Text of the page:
Class 5 Hazards
Class 5 Hazard involves oxidizing substances and organic peroxides. There are 2 sub-divisions:
- Oxidizing Agents
- Organic Peroxides
5.1 Oxidizing Agents
Oxidizing agent is a substance which in itself is not necessarily combustible, but due to high content oxygen it may get reactive with other flammable or combustible materials, and cause combustion. The agents have the ability to provide excessive amounts of oxygen to enrich flammable and combustible substances causing them to ignite at much lower temperature.
Such fires are difficult to extinguish by powder or foam, as the oxygen is already present in the agent. Some oxidizers can be explosive if heated strongly, particularly in the presence of carbon. Ammonium nitrate mixed with hydrocarbon oil, e.g., diesel, becomes a powerful explosive, much used in the extractive industries, and by terrorists.
Note: At least keep 5 meters away from flammable and combustible substances from oxidizing agents.
E.g.: Nitric acid (HNO3), Potassium Chlorate (KClO3)
5.2 Organic Peroxides
An organic peroxide is any organic compound containing oxygen (O) in the bivalent -O-O- structure and which may be considered a derivative of hydrogen peroxide, where one or more of the hydrogen atoms have been replaced by organic radicals.
They often have to be maintained at maximum storage temperature less than 38°C (100°F) but the supplier may recommend a lower temperature for specific organic peroxides.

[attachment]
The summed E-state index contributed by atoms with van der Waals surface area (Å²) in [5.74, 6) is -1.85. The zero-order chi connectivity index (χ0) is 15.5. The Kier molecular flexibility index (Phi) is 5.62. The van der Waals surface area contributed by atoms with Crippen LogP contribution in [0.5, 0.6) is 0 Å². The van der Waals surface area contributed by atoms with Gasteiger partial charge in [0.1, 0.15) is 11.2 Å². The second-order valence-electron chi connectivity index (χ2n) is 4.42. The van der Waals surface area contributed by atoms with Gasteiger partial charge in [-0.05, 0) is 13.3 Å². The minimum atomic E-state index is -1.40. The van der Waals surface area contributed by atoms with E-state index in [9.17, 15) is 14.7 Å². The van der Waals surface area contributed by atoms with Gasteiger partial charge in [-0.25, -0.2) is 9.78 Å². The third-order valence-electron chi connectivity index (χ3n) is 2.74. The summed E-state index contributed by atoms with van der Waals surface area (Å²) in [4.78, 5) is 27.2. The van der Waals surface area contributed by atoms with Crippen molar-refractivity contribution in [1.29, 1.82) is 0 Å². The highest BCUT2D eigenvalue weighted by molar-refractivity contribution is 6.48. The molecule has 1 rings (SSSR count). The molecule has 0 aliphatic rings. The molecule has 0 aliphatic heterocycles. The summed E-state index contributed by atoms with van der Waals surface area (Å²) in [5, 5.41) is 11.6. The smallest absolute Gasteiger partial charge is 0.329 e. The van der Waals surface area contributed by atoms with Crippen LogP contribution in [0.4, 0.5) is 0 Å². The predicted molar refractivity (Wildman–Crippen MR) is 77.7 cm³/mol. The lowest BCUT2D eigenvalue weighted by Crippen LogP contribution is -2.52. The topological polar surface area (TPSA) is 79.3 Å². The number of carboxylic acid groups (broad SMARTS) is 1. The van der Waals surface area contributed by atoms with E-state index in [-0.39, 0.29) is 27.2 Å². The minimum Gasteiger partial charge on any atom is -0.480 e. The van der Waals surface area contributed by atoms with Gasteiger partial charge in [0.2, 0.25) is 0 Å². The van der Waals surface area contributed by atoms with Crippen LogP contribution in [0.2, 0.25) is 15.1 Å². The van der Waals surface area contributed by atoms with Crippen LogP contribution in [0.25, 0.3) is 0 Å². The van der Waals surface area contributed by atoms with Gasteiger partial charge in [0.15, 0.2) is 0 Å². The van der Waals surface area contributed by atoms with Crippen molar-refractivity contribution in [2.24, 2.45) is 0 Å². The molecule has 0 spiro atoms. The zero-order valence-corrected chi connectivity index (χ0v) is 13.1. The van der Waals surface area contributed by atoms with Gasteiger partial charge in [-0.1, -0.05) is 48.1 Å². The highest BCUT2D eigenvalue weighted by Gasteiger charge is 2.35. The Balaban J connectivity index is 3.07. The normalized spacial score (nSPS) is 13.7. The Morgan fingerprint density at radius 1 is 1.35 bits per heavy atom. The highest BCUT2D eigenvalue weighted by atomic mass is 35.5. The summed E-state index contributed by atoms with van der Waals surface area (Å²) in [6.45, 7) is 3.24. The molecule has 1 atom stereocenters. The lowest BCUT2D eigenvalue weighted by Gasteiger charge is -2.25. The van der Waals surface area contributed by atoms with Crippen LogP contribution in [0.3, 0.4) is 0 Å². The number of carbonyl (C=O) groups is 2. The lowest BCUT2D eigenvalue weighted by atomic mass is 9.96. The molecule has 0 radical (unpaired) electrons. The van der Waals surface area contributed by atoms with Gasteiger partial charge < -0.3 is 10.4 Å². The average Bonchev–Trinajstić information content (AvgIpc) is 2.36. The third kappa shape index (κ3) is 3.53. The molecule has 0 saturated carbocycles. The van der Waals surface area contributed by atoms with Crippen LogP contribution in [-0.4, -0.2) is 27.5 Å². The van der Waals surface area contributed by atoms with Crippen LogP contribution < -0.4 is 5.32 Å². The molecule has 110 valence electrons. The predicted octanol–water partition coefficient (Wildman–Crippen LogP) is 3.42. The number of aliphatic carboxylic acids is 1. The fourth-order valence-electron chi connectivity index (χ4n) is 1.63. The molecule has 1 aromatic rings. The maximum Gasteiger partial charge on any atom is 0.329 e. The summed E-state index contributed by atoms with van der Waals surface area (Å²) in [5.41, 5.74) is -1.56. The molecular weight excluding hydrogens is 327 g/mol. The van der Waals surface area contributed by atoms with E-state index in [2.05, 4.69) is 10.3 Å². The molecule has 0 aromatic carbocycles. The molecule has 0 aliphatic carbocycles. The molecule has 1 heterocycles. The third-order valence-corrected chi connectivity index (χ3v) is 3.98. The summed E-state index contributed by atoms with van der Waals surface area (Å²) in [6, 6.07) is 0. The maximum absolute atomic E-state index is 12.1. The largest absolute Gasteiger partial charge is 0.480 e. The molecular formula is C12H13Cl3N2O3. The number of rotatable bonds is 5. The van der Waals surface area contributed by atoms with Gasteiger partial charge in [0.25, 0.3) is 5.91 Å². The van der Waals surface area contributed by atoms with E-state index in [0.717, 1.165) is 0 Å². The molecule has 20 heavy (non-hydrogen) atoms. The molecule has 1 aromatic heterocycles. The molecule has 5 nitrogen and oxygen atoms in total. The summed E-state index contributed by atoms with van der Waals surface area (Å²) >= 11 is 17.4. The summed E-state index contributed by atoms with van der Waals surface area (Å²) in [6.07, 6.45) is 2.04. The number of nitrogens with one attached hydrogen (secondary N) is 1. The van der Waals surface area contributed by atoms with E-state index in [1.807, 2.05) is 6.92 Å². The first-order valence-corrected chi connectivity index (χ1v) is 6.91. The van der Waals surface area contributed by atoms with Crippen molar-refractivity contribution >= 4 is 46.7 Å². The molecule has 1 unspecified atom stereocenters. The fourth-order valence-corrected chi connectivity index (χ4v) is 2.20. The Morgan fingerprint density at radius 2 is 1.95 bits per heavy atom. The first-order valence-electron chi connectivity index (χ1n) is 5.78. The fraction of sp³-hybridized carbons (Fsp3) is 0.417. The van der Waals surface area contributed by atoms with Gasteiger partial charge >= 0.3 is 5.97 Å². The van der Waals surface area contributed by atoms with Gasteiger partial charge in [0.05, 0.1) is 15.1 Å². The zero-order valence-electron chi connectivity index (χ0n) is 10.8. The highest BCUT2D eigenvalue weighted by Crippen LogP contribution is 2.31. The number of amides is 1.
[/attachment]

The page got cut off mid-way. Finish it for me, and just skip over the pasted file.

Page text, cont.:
Some organic peroxides must be kept at low temperatures in refrigerators or freezers to keep them inactive and temperature must be carefully controlled.
Otherwise, if they exceed a certain temperature specific to the material, they will start to decompose rapidly, similar to the self-reactive materials in Class 4.1, resulting in uncontrollable progress towards fire or explosion. Because of their reactive nature, they can be damage to the human body, particularly the eyes. Peroxides are also strong oxidizers and easily react with skin, cotton and wood pulp.
Note: Keep them away from incompatible materials such as strong acids and bases, other oxidizing materials, flammable or combustible liquids and materials that can be oxidized (often called reducing materials or agents).
E.g.: Acetozone, Ethyl hydroperoxide